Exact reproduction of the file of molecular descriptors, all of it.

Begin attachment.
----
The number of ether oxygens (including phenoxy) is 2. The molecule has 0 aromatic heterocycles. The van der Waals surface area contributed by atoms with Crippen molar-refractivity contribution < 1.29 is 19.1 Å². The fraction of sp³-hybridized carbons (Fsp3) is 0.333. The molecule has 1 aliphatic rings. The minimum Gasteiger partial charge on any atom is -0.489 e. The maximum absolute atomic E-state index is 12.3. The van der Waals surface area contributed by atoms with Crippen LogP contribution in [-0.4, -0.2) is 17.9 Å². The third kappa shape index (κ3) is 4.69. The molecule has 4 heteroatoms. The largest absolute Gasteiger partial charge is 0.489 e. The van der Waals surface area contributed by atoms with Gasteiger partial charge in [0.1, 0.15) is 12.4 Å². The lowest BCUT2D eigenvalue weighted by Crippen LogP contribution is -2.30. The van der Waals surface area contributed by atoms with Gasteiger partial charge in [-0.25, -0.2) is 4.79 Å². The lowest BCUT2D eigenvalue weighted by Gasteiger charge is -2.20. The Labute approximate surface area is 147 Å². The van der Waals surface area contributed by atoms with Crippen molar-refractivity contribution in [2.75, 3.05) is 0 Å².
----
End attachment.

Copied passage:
The number of ether oxygens (including phenoxy) is 2. The molecule has 0 aromatic heterocycles. The van der Waals surface area contributed by atoms with Crippen molar-refractivity contribution < 1.29 is 19.1 Å². The fraction of sp³-hybridized carbons (Fsp3) is 0.333. The molecule has 1 aliphatic rings. The minimum Gasteiger partial charge on any atom is -0.489 e. The maximum absolute atomic E-state index is 12.3. The van der Waals surface area contributed by atoms with Crippen LogP contribution in [-0.4, -0.2) is 17.9 Å². The third kappa shape index (κ3) is 4.69. The molecule has 4 heteroatoms. The largest absolute Gasteiger partial charge is 0.489 e. The van der Waals surface area contributed by atoms with Gasteiger partial charge in [0.1, 0.15) is 12.4 Å². The lowest BCUT2D eigenvalue weighted by Crippen LogP contribution is -2.30. The van der Waals surface area contributed by atoms with Gasteiger partial charge in [-0.25, -0.2) is 4.79 Å². The lowest BCUT2D eigenvalue weighted by Gasteiger charge is -2.20. The Labute approximate surface area is 147 Å². The van der Waals surface area contributed by atoms with Crippen molar-refractivity contribution in [2.75, 3.05) is 0 Å².